One of the major benefits of red light therapy is improved circulation. When the light is penetrated into the ankle, nitric oxide is stimulated. This helps to dilate blood vessels, widening them in the process. Then, when these vessels are expanded, circulation is increased, and more oxygen and nutrients are able to flow to the injured ankle.
This circulation is paramount for healing, meaning light therapy is the perfect kickstart for recovery.
Adenosine triphosphate (ATP) is boosted with RLT too. This acts as the energy currency of cells and allows for regeneration and the repair of damaged tissues to quicken.
How do you use red light therapy on your ankle?
Many RLT devices typically come in a wide panel format. While this is good for reaching larger surface areas, it doesn’t allow for specific care in the same way that Kineon’s MOVE+ Pro can.
The MOVE+ Pro is a safe, non-invasive, and portable device that can be strapped around the ankle for targeted relief. It has been developed following hundreds of successful clinical trials to ensure only the most effective wavelengths, dosage, and components are used.
To make the most out of our handy device, simply strap the device around your ankle and secure it in place. You’ll receive all the necessary guidelines along with your MOVE+ Pro delivery, and these will tell you which settings will be most beneficial for you.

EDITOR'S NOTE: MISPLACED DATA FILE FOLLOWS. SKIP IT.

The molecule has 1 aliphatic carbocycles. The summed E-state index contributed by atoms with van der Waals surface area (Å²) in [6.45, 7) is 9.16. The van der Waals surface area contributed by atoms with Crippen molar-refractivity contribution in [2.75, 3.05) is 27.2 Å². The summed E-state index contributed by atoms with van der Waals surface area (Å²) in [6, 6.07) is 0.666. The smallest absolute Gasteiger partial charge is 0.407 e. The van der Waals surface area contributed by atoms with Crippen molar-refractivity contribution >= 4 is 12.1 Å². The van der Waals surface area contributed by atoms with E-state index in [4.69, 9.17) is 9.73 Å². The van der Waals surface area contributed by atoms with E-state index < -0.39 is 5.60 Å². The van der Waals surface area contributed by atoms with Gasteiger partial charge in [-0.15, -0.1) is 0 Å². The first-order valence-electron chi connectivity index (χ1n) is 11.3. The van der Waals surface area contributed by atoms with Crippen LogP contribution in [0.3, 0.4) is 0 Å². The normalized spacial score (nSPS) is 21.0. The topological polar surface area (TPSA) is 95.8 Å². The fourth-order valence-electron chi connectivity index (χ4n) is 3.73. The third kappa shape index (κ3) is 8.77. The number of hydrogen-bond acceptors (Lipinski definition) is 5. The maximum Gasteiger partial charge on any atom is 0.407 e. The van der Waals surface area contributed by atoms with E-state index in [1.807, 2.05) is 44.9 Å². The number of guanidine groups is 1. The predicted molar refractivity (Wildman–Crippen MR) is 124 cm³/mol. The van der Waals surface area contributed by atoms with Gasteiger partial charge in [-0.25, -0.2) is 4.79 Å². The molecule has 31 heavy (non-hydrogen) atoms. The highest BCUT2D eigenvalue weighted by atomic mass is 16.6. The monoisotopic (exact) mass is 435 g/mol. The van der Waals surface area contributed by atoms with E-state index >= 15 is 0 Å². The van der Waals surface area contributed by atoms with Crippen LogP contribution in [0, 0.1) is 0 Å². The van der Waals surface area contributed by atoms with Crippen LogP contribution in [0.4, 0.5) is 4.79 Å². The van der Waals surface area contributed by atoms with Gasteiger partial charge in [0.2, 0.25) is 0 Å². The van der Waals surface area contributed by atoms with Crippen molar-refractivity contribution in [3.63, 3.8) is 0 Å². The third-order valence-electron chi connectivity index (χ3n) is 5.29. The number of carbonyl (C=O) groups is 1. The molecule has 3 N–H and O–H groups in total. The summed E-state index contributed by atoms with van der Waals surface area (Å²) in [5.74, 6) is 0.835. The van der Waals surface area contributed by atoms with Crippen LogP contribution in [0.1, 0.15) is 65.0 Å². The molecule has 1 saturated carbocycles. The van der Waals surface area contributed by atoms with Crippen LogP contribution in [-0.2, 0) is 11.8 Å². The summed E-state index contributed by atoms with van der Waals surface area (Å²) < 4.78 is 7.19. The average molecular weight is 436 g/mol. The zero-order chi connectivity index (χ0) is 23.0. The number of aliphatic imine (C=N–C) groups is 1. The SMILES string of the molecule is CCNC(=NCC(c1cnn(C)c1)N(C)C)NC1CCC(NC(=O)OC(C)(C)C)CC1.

How often can you use red light therapy?
Red light therapy isn’t laden with all the nasty side effects you’ll see with other pain treatments (looking at you pain relief medication!) so you can use the device as often as you please.
We recommend using the at-home device for 10-15 minutes per session, either every day or between three to five times a week, for optimum effect. Being consistent with RLT is when you’ll see the most results and feel the benefits.
Regular short sessions are better than one-off 45-minute treatments every few weeks.
How soon after ankle surgery can you start red light therapy?
The general ball-park figure is to wait 2-3 weeks after surgery before starting light therapy treatments. However, it’s best to speak with a medical professional about your specific situation, as they’ll be better equipped to provide tailored advice.
Can I use red light therapy on open wounds post-surgery?
Red light therapy can be used on dermal wounds but should be used with caution and with professional medical advice.
Though the light energy itself supports healing and collagen production, open wounds are more prone to infection, and disruption to that area should be kept to a minimum.
For more articles on, ankle, read:
- Heal Your Ankle Naturally: The Red Light Therapy Solution
- Best Non-Surgical Treatment for Ankle Pain
- The Healing Power of Near-Infrared Light: 11 Key Benefits